Reference https://www.physicsforums.com/threads/confused-by-nonlocal-models-and-relativity.973876/#post-6198475
 
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why do professional physicists like Vanheez71 still seemed to believe the correlations occurred during the initial setup
He doesn't say the correlations occurred at the initial setup; he says they were prepared at the initial setup. He appears to prefer that language because he wants to emphasize microcausality in QFT (i.e., the fact that operators at spacelike separations commute). Nothing he says is inconsistent with the fact that QM/QFT predicts violations of the Bell inequalities.
 
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He doesn't say the correlations occurred at the initial setup; he says they were prepared at the initial setup. He appears to prefer that language because he wants to emphasize microcausality in QFT (i.e., the fact that operators at spacelike separations commute). Nothing he says is inconsistent with the fact that QM/QFT predicts violations of the Bell inequalities.
In QFT. The phase of the wave function of different locations can't be the same. They differ and this produced gauge freedom and gauge fields existed because of locality. Is this related to microcausality in QFT?

Can't the inherent non-locality in QM be in conflict with the locality requirement in QFT that should produced the forces of nature (gauge forces)?
 
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In QFT. The phase of the wave function of different locations can't be the same.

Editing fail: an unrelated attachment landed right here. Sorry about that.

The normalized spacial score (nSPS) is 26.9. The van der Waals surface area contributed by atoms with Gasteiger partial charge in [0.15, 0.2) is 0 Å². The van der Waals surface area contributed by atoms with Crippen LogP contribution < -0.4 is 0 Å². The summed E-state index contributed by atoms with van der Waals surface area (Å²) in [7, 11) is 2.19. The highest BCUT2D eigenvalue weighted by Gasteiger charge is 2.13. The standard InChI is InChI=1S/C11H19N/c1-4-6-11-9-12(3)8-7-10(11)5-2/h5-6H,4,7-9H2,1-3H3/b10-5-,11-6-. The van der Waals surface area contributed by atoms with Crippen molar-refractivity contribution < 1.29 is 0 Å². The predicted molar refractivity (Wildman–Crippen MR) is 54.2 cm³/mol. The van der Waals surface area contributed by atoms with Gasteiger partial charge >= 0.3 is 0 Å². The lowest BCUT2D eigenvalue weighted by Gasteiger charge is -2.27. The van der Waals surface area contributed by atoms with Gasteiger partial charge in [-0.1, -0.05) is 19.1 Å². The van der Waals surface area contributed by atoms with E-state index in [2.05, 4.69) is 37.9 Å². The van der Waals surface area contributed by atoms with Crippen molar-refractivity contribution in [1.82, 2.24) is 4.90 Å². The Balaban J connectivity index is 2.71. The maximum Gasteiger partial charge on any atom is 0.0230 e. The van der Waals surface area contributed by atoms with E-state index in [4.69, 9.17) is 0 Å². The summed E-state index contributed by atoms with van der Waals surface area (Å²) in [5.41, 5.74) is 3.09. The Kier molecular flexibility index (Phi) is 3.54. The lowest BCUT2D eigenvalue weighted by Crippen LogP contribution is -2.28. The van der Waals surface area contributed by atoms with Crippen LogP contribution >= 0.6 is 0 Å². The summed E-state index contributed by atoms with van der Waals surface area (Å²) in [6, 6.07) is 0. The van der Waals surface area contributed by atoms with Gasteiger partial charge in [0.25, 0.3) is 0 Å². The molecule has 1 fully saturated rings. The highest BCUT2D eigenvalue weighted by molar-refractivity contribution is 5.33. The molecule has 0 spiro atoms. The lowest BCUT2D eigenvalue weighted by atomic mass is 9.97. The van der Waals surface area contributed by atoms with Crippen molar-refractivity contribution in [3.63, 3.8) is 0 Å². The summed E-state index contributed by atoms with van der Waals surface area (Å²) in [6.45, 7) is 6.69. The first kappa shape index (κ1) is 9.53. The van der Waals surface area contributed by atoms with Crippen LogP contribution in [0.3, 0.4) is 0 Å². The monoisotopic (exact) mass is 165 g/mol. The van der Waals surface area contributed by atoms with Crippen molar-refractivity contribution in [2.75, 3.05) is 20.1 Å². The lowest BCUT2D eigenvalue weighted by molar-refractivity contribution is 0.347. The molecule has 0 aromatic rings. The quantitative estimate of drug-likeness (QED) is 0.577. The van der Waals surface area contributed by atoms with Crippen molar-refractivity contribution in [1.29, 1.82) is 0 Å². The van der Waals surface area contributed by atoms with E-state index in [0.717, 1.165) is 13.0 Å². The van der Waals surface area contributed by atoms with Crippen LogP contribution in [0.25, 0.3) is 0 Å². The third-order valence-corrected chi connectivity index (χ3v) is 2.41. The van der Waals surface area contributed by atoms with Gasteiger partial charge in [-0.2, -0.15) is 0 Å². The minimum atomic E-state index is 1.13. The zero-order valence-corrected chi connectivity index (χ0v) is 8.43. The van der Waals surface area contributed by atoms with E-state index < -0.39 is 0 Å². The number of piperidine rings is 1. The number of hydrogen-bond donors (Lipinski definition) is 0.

QFT isn't based on wave functions. It's based on quantum fields. I'm not sure what you're referring to here.

They differ and this produced gauge freedom and gauge fields existed because of locality.
I'm not sure what you're referring to here either. Giving some references for where you're getting all this from would help.

Is this related to microcausality in QFT?
Microcausality, as I said, means that field operators at spacelike separated events commute. I'm not sure how that relates to the other things you're saying.

Can't the inherent non-locality in QM be in conflict with the locality requirement in QFT that should produced the forces of nature (gauge forces)?
What locality requirement in QFT are you talking about? If you're using "locality" to mean "microcausality", then no, since microcausal QFT predicts the same Bell inequality violations that are observed.
 
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QFT isn't based on wave functions. It's based on quantum fields. I'm not sure what you're referring to here.



I'm not sure what you're referring to here either. Giving some references for where you're getting all this from would help.
I was assuming local symmetry in QFT has to do with locality. I think it has to do with the internal symmetry space and this isn't connected to actual space? The author of Deep Down Things stated that gauge symmetry and EM fields came about because the phase of wave function be can't correlated in different points in space, so the EM gauge fields are due to the counterterms that should make the equation still be invariant under global symmetry.

"Many powerful theories in physics are described by
Lagrangians that are invariant under some symmetry transformation groups. When they are invariant under a transformation identically performed at